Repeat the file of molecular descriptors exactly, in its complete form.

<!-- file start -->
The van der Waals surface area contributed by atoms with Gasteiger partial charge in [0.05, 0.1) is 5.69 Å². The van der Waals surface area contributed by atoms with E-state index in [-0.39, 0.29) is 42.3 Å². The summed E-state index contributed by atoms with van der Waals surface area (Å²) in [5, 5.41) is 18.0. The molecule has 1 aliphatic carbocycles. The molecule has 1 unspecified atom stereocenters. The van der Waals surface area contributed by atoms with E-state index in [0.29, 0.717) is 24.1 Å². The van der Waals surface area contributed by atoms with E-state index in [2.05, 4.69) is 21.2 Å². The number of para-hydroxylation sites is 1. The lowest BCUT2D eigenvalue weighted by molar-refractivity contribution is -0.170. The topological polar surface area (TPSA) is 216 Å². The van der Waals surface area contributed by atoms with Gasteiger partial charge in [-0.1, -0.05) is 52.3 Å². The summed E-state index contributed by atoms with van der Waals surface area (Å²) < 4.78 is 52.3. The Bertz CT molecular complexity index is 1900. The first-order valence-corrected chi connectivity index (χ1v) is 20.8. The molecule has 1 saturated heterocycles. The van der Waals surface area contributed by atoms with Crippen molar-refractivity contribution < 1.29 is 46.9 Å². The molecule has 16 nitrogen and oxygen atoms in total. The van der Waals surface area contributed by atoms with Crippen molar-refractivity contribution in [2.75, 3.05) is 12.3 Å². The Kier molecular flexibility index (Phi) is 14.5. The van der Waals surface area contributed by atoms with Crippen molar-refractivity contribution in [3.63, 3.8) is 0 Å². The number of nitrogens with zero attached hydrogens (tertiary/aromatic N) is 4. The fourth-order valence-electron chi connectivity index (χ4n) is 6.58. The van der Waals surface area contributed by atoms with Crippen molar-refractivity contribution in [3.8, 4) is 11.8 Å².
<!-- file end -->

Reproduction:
The van der Waals surface area contributed by atoms with Gasteiger partial charge in [0.05, 0.1) is 5.69 Å². The van der Waals surface area contributed by atoms with E-state index in [-0.39, 0.29) is 42.3 Å². The summed E-state index contributed by atoms with van der Waals surface area (Å²) in [5, 5.41) is 18.0. The molecule has 1 aliphatic carbocycles. The molecule has 1 unspecified atom stereocenters. The van der Waals surface area contributed by atoms with E-state index in [0.29, 0.717) is 24.1 Å². The van der Waals surface area contributed by atoms with E-state index in [2.05, 4.69) is 21.2 Å². The number of para-hydroxylation sites is 1. The lowest BCUT2D eigenvalue weighted by molar-refractivity contribution is -0.170. The topological polar surface area (TPSA) is 216 Å². The van der Waals surface area contributed by atoms with Gasteiger partial charge in [-0.1, -0.05) is 52.3 Å². The summed E-state index contributed by atoms with van der Waals surface area (Å²) < 4.78 is 52.3. The Bertz CT molecular complexity index is 1900. The first-order valence-corrected chi connectivity index (χ1v) is 20.8. The molecule has 1 saturated heterocycles. The van der Waals surface area contributed by atoms with Crippen molar-refractivity contribution < 1.29 is 46.9 Å². The molecule has 16 nitrogen and oxygen atoms in total. The van der Waals surface area contributed by atoms with Crippen molar-refractivity contribution in [2.75, 3.05) is 12.3 Å². The Kier molecular flexibility index (Phi) is 14.5. The van der Waals surface area contributed by atoms with Crippen molar-refractivity contribution in [3.63, 3.8) is 0 Å². The number of nitrogens with zero attached hydrogens (tertiary/aromatic N) is 4. The fourth-order valence-electron chi connectivity index (χ4n) is 6.58. The van der Waals surface area contributed by atoms with Crippen molar-refractivity contribution in [3.8, 4) is 11.8 Å².